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Patient Leaving Hospital Floor To Smoke Cigarette Restrained By Security Guard: Court Upholds Lawsuit Against Hospital.

Retaliation: Court Throws Out Nurse's Suit, Complained HIV Infection Control Policy Is Racist.

Neonatal ICU: Lawsuit Alleges Nurse Decannulated Premature Baby.

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former hospital patient filed suit against the hospital for a broken thumb the patient sustained when he was forcibly removed from an elevator by a hospital security guard who was trying to prevent the patient from leaving the floor where his room was located to go out and smoke a cigarette. The patient had just had neck fusion surgery at the hospital and had been warned about the dangers of walking and of smoking right after surgery.

ased on a 1990 memorandum from the state department of health, the hospital's infection control policy stated that Haitians were to be considered at high risk for having HIV and AIDS. In 1996 a nurse of Haitian descent who worked at the hospital complained that the policy was based on an incorrect stereotype not supported by scientific data and therefore was racist. The hospital followed up and in 1997 deleted the reference to Haitians. However, the nurse was demoted from her charge nurse position. She resigned and sued for retaliation.

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Mentally competent adult hospital patients have the right to decline treatment, including the right to ignore warnings about the dangers of getting out of bed, walking and smoking after surgery.

NEW YORK SUPREME COURT, APPELLATE DIVISION, 2000.

The nurse's protest was aimed at the hospital's policy toward patients. Title VII of the Civil Rights Act deals only with employment discrimination and only protects employees from retaliation who complain about discriminatory employment practices.

UNITED STATES DISTRICT COURT, NEW YORK, 2000.

The New York Supreme Court, Appellate Division, could find no legal justification for the security guard's actions. The guard would have been legally justified if the patient was trying to commit suicide or intended to inflict serious injury upon himself or if it was some other sort of emergency, the court said. The court also said the security guard might have had legal justification to detain the patient if a physician had ordered the patient restrained for his own benefit. Wood v.

The U.S. District Court for the Eastern District of New York dismissed the nurse's lawsuit. This discriminatory policy was not directed at the nurse or at other employees of the hospital. The court said the civil rights laws prohibit employer retaliation, but that applies only to employees who are victims of discrimination and employees who complain about other employees being Strong Memorial Hospital of the University victims of discrimination. Taneus v. Brook -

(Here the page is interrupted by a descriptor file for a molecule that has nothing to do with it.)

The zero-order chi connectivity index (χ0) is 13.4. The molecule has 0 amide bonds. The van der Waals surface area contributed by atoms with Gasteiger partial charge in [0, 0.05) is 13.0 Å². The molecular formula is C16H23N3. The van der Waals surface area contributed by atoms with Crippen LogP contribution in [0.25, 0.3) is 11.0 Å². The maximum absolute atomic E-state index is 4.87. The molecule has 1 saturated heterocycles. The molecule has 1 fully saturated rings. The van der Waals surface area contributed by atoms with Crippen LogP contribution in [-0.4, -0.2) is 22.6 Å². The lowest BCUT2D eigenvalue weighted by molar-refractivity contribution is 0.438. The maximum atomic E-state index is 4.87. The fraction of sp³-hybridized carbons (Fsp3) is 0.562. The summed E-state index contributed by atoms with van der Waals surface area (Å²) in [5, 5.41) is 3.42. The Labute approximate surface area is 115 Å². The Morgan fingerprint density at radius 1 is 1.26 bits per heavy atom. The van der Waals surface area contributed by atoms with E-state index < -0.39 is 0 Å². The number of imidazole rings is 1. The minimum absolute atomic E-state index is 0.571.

n infant was born twelve-weeks premature and was immediately intubated, connected to a ventilator and sent to the hospital's neonatal intensive care unit (NICU). His condition improved and he came off the ventilator. When he needed to go back on the ventilator the neonatologist did a tracheotomy. That night a second-year resident in the NICU became concerned about fluid buildup and ordered the neonatal intensive care nurse to weigh the infant. After being weighed the infant went into respiratory distress and a code had to be called. During the code the physicians had to try three times to reinsert the tracheotomy tube, which delayed resuscitating the infant. A month after the incident a second neonatologist wrote a medical note that the infant had apparently been decannulated in the NICU just before the code incident. The child grew up profoundly mentally retarded. That could have been caused by thirteen documented minutes of oxygen deprivation from the time the code was called until his tracheostomy tube was successfully reinserted. The parents sued the hospital when the child was five years old. The lawsuit alleged the NICU nurse was negligent for dislodging the cannula by not disconnecting the O2 line before moving the infant to the scale. The lawsuit claimed the nurse instead should have disconnected the O2 line and manually ventilated the infant while he was being weighed. The jury sided with the NICU nurse. The Appellate Court of Illinois let the jury's verdict stand. Nursing expert witnesses testified that not disconnecting the line was not negligent, and medical experts told the court there were many other explanations for the child's retardation. Harris

of Rochester, 709 N.Y.S.2d 779 (N.Y. App., haven Memorial Hospital Medical Ce nter, Trust & Savings Bank v. Abraham -Zwirn, 99 F. Supp. 2d 262 (E.D.N.Y., 2000). 731 N.E. 2d 410 (Ill. App., 2000). 2000).

Legal Eagle Eye Newsletter for the Nursing Profession

September, 2000

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Legal information for nurses Legal Eagle Eye Newsletter for the Nursing Profession home page.

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